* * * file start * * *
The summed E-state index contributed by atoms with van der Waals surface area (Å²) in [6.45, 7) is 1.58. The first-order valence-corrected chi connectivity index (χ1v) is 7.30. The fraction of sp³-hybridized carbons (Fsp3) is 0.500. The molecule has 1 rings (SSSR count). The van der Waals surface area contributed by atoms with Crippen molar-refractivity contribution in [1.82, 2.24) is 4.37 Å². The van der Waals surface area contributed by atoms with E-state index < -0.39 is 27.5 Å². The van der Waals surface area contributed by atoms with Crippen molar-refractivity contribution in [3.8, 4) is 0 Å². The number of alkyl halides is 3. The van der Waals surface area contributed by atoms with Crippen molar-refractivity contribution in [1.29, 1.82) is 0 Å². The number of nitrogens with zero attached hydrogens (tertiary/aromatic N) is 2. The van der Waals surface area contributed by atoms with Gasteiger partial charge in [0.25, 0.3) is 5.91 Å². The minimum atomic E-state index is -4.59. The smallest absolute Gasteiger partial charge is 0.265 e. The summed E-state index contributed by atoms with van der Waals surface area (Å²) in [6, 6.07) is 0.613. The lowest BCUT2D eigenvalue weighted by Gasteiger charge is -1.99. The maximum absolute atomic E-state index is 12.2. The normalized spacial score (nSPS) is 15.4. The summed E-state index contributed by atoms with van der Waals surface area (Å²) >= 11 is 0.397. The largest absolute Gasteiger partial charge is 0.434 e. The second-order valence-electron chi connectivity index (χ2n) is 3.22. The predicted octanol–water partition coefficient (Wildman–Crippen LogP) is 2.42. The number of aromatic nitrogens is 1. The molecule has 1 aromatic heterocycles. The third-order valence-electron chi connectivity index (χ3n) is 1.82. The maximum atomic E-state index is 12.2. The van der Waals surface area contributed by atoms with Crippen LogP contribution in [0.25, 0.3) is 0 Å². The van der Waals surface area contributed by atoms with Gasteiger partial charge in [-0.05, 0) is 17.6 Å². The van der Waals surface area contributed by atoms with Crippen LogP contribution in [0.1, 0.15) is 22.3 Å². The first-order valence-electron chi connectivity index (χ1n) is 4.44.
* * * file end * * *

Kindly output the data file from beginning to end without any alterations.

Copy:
The summed E-state index contributed by atoms with van der Waals surface area (Å²) in [6.45, 7) is 1.58. The first-order valence-corrected chi connectivity index (χ1v) is 7.30. The fraction of sp³-hybridized carbons (Fsp3) is 0.500. The molecule has 1 rings (SSSR count). The van der Waals surface area contributed by atoms with Crippen molar-refractivity contribution in [1.82, 2.24) is 4.37 Å². The van der Waals surface area contributed by atoms with E-state index < -0.39 is 27.5 Å². The van der Waals surface area contributed by atoms with Crippen molar-refractivity contribution in [3.8, 4) is 0 Å². The number of alkyl halides is 3. The van der Waals surface area contributed by atoms with Crippen molar-refractivity contribution in [1.29, 1.82) is 0 Å². The number of nitrogens with zero attached hydrogens (tertiary/aromatic N) is 2. The van der Waals surface area contributed by atoms with Gasteiger partial charge in [0.25, 0.3) is 5.91 Å². The minimum atomic E-state index is -4.59. The smallest absolute Gasteiger partial charge is 0.265 e. The summed E-state index contributed by atoms with van der Waals surface area (Å²) in [6, 6.07) is 0.613. The lowest BCUT2D eigenvalue weighted by Gasteiger charge is -1.99. The maximum absolute atomic E-state index is 12.2. The normalized spacial score (nSPS) is 15.4. The summed E-state index contributed by atoms with van der Waals surface area (Å²) >= 11 is 0.397. The largest absolute Gasteiger partial charge is 0.434 e. The second-order valence-electron chi connectivity index (χ2n) is 3.22. The predicted octanol–water partition coefficient (Wildman–Crippen LogP) is 2.42. The number of aromatic nitrogens is 1. The molecule has 1 aromatic heterocycles. The third-order valence-electron chi connectivity index (χ3n) is 1.82. The maximum atomic E-state index is 12.2. The van der Waals surface area contributed by atoms with Crippen LogP contribution in [0.25, 0.3) is 0 Å². The van der Waals surface area contributed by atoms with Gasteiger partial charge in [-0.05, 0) is 17.6 Å². The van der Waals surface area contributed by atoms with Crippen LogP contribution in [0.1, 0.15) is 22.3 Å². The first-order valence-electron chi connectivity index (χ1n) is 4.44.